Singaporean General Election, 2006 - Influence of The Internet - Regulations


Regulation of political content online was an issue throughout the election period. The Media Development Authority (MDA) had reminded Internet content providers to comply with the law of Singapore, including those relating to political content. Online bloggers and podcasts are subject to the Parliamentary Elections Act.

In a notification issued by MDA under the Broadcasting Act, all political websites are required to register with the MDA. These websites include those belonging to political parties as well as to "individuals, groups, organisations and corporations engaged in providing any programme for the propagation, promotion or discussion of political or religious issues relating to Singapore on the World Wide Web through the Internet." A MDA spokesperson said that only a handful of websites have registered and that they mostly belonged to political parties or registered political associations.

Political analyst Cherian George noted that the regulation would hinder the development of citizen journalism in Singapore. A number of bloggers and political commentators had noted that the rules are too broadly defined and were unsure how they would be enforced. They protested that this was a violation of freedom of speech. A candidate Goh Meng Seng (WP) refused to register his blog, saying "I don't see the need to do so as an individual citizen. We have our rights to our political views."

In a parliament session on 3 April 2006, Balaji Sadasivan, the senior minister of state for information, communications and the arts, made some clarification on the regulation in response to a question by Low Thia Khiang. Balaji said that podcasting and streaming of videos were prohibited during the election. On the other hand, pictures of election candidates, political party histories and manifestos were allowed to be used as election advertising on the Internet. He added that bloggers who persistently promoted political views had to register with the MDA. During elections, only political parties, candidates and election agents are allowed to advertise. Balaji warned that those who violate the rules would face prosecution, and said "In a free-for-all internet environment, where there are no rules, political debate could easily degenerate into an unhealthy, unreliable and dangerous discourse, flush with rumours and distortions to mislead and confuse the public." The regulation of political content on the Internet had previously led to the closing down of a popular discussion forum website Sintercom in 2001, after the owner refused to register with the authority and voluntarily shutdown his website. Additionally, publication of election surveys during the election period or exit polls was banned.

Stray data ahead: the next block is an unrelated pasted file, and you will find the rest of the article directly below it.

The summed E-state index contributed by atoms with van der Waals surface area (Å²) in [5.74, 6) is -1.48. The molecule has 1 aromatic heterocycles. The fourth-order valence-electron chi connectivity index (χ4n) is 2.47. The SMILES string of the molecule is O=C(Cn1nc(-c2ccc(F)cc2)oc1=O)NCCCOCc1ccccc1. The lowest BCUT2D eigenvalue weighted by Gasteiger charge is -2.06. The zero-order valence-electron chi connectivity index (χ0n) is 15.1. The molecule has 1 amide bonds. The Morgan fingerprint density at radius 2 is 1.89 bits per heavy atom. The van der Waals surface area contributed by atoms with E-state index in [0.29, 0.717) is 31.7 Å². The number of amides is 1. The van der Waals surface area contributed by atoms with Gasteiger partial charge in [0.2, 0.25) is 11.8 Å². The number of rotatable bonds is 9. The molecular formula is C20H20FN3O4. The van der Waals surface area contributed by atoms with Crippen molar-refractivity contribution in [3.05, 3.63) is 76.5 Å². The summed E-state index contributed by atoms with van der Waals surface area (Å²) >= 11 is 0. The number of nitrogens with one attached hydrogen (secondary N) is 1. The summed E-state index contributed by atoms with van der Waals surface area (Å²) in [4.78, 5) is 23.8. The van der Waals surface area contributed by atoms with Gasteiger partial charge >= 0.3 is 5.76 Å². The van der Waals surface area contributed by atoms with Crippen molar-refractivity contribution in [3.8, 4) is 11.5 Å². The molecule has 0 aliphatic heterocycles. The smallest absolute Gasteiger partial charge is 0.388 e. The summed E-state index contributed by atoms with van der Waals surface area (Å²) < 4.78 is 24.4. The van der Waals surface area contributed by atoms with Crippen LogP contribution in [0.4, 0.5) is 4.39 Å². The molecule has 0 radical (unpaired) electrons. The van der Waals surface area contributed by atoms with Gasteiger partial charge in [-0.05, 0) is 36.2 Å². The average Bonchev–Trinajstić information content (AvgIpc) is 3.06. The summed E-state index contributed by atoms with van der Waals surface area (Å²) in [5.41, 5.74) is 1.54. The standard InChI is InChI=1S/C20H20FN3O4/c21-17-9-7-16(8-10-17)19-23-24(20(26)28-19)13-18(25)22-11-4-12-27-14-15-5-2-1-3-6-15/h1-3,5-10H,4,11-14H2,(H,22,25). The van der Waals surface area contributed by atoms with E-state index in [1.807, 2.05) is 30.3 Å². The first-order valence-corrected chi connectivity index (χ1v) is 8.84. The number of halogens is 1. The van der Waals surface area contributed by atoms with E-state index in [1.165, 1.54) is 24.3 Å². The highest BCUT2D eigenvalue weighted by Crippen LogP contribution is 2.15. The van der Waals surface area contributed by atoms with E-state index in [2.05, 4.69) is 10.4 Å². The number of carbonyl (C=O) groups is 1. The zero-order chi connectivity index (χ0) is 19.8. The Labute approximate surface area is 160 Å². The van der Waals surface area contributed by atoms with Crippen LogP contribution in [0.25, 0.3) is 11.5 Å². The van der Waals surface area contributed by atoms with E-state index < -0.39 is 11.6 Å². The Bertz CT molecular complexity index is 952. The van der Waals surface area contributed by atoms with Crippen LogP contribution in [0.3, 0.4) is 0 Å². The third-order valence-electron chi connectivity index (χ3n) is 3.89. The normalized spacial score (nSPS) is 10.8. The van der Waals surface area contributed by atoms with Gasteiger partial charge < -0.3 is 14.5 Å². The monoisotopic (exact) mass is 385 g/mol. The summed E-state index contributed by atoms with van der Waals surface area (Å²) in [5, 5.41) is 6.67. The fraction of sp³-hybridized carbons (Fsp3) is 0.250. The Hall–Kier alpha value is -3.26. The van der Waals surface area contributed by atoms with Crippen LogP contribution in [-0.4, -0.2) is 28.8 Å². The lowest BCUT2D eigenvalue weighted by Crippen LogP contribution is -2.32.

Read more about this topic:  Singaporean General Election, 2006, Influence of The Internet

Other articles related to "regulations":

Kho Kho - History
... about the time of World War I in 1914, but lacked exacting rules and regulations that govern the modern games ... by the great Indian leader Lokmanya Tilak drafted the first ever rules and regulations which symbolised the metamorphosis of the game soon to follow ... in consultation with Kho-Kho experts and drafted the rules and regulations of the game which differed but just a little from the existing rules of the Federation ...
Maxfacs - Regulations
... qualified specialist depending on each country's regulations and training opportunities available ...
Equality Act (Sexual Orientation) Regulations - Northern Ireland Regulations
... The Equality Act (Sexual Orientation) Regulations (Northern Ireland) 2006 were made on 8 November 2006 and laid before Parliament under paragraph 7(3) of the Schedule to the Northern Ireland ... The regulations came into force on 1 January 2007 ... pass a motion to pray for an annulment of the regulations in the House of Lords ...
Equality Act (Sexual Orientation) Regulations - Regulations Relating To Great Britain
... Regulations covering the rest of the United Kingdom were first laid before Parliament on 7 March 2007 ... adoption agencies will be covered by the regulations (including those with a religious affiliation) ... In the House of Commons, the regulations were adopted by 309 votes to 99 ...

Famous quotes containing the word regulations:

    If it were possible to make an accurate calculation of the evils which police regulations occasion, and of those which they prevent, the number of the former would, in all cases, exceed that of the latter.
    Karl Wilhelm Von Humboldt (1767–1835)

    The admission of Oriental immigrants who cannot be amalgamated with our people has been made the subject either of prohibitory clauses in our treaties and statutes or of strict administrative regulations secured by diplomatic negotiations. I sincerely hope that we may continue to minimize the evils likely to arise from such immigration without unnecessary friction and by mutual concessions between self-respecting governments.
    William Howard Taft (1857–1930)

    If the veil were withdrawn from the sanctuary of domestic life, and man could look upon the fear, the loathing, the detestations which his tyranny and reckless gratification of self has caused to take the place of confiding love, which placed a woman in his power, he would shudder at the hideous wrong of the present regulations of the domestic abode.
    Lydia Jane Pierson, U.S. women’s rights activist and corresponding editor of The Woman’s Advocate. The Woman’s Advocate, represented in The Lily, pp. 117-8 (1855-1858 or 1860)